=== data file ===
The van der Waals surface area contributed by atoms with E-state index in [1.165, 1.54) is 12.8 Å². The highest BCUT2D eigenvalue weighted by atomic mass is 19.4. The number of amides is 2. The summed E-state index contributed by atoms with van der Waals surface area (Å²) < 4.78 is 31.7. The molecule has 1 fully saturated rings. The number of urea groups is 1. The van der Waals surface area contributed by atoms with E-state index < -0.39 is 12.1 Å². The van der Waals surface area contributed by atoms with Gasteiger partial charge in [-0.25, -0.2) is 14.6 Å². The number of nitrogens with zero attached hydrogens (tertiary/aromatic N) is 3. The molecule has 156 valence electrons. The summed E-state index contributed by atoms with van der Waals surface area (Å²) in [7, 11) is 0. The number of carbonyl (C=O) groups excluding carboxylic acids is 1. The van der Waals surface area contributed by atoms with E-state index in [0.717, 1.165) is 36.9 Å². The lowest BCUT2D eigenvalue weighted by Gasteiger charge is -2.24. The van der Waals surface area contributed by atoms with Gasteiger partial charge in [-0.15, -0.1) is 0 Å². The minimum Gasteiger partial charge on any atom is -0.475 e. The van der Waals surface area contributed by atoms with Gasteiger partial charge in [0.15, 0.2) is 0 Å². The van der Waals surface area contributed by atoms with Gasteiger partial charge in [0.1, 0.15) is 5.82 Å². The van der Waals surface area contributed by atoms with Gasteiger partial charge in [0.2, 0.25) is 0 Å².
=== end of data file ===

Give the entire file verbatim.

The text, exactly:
The van der Waals surface area contributed by atoms with E-state index in [1.165, 1.54) is 12.8 Å². The highest BCUT2D eigenvalue weighted by atomic mass is 19.4. The number of amides is 2. The summed E-state index contributed by atoms with van der Waals surface area (Å²) < 4.78 is 31.7. The molecule has 1 fully saturated rings. The number of urea groups is 1. The van der Waals surface area contributed by atoms with E-state index < -0.39 is 12.1 Å². The van der Waals surface area contributed by atoms with Gasteiger partial charge in [-0.25, -0.2) is 14.6 Å². The number of nitrogens with zero attached hydrogens (tertiary/aromatic N) is 3. The molecule has 156 valence electrons. The summed E-state index contributed by atoms with van der Waals surface area (Å²) in [7, 11) is 0. The number of carbonyl (C=O) groups excluding carboxylic acids is 1. The van der Waals surface area contributed by atoms with E-state index in [0.717, 1.165) is 36.9 Å². The lowest BCUT2D eigenvalue weighted by Gasteiger charge is -2.24. The van der Waals surface area contributed by atoms with Gasteiger partial charge in [-0.15, -0.1) is 0 Å². The minimum Gasteiger partial charge on any atom is -0.475 e. The van der Waals surface area contributed by atoms with Gasteiger partial charge in [0.15, 0.2) is 0 Å². The van der Waals surface area contributed by atoms with Gasteiger partial charge in [0.1, 0.15) is 5.82 Å². The van der Waals surface area contributed by atoms with Gasteiger partial charge in [0.2, 0.25) is 0 Å².